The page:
You suspect your mother is a spy for the State of Illinois. You suspect your sister is a double agent. You believe she spies for both the State of Illinois and the city-state of Chicago. You are not certain because talk of politics and war is forbidden at the dinner table. That is, when your family has the time to come together and eat.

Like your father, you smuggle for both the State of Illinois and the city-state of Chicago. There are no rules against this. The Guild allows it. The Guild encourages it. E dayè, the demand for wartime products is great from both sides.

You have been smuggling heart engines in one form or another since the Guild began hollowing out your abdomen to give you a vacuum-sealed supe, a smuggler’s creep.  Lè sa a, you were a third-class smuggler.

Premyèman, you smuggled tricuspid, mitral, and aortic heart engine valves. The Guild took most of your stomach to make space. You were thirteen years old.

Ansuit, you smuggled heart engine ventricles and thoracic aortas. The Guild took most of your small intestine to make more space. You were fifteen years old.

Kounye a, you smuggle heart engines whole, often, three at a time. The Guild took most of your large intestine for maximum space. That was six months ago, on your eighteenth birthday. You eat once a week now. But you are a Master Smuggler.

The Guild has taught you everything you need to know about heart engines. You know how they should be assembled. You know how they should be disassembled. But the Guild did not teach you two heart engines can be implanted in the same chest and co-exist as a symbiotic organ system.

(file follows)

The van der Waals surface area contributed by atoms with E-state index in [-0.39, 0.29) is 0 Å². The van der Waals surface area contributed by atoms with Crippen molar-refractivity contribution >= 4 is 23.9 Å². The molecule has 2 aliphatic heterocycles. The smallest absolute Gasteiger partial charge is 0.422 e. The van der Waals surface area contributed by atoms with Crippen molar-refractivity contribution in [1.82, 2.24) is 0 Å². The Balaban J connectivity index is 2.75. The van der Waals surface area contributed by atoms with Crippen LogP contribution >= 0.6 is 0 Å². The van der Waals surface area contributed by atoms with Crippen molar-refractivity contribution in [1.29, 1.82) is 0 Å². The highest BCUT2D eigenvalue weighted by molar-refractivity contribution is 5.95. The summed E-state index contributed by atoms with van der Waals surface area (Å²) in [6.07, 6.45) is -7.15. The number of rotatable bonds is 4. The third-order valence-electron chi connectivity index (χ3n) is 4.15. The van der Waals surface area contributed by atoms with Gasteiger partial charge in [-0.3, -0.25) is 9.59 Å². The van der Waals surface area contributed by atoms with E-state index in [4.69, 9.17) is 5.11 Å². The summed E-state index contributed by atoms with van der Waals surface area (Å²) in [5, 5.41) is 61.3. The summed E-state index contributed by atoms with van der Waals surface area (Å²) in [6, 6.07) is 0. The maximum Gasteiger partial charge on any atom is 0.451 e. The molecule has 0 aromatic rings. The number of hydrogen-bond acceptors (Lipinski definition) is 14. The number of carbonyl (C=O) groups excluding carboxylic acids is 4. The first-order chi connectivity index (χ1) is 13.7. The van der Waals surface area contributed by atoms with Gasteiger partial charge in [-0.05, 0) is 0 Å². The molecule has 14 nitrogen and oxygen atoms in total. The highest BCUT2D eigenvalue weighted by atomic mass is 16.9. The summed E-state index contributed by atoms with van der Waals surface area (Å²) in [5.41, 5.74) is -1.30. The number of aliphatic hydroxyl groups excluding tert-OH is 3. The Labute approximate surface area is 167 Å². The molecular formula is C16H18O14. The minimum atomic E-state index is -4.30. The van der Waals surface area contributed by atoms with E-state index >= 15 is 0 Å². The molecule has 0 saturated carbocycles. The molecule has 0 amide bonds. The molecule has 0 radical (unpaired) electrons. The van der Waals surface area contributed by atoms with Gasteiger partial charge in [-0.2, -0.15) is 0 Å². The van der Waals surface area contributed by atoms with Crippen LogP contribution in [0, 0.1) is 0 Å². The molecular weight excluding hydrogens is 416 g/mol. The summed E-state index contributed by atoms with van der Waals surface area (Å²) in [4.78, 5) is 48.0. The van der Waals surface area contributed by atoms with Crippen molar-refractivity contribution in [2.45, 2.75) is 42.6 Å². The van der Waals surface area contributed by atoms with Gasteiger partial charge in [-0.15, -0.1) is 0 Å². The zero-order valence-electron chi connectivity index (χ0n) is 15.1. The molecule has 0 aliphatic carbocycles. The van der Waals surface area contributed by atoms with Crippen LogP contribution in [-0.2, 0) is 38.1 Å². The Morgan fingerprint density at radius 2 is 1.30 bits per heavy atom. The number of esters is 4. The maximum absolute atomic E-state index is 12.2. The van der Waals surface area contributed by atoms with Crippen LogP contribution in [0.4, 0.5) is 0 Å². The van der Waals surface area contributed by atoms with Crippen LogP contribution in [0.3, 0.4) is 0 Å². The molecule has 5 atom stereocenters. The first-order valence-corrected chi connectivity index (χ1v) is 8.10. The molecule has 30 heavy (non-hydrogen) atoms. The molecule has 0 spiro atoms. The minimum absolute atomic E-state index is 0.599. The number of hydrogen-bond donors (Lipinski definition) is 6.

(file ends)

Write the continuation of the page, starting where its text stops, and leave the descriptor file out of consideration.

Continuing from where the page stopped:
You are almost certain the Guild does not know this. You would not believe it had Nyanza Swift not taken you to one of the Soul Queen’s repair and relax solariums the level above the chop shops, opened her exo-chest, and shown you.

As you gazed gobsmacked at your sister’s inner workings, you were fascinated by the two heart engines working side-by-side. But you were also horrified by them. They were wired to her exo in a configuration you had never seen before.

You did not tell your sister this, because you love her. But this is sacrilege. The heart engine was not conceived to be utilized in this way.

Daniel Hale Williams built the heart engine as a straightforward bio-mechanical organ. He meant it to sustain life. He meant it to power an exo. He meant it do so with just water and steam.

He designed the heart engine to remove water from the bloodstream, and then pump that water through steam vent arteries after being heated by a small, coal dust boiler in the stomach. This conversion to steam, the resultant production of energy, and the potential for thermal propulsion allows your exo-rockets thrust and you to fly.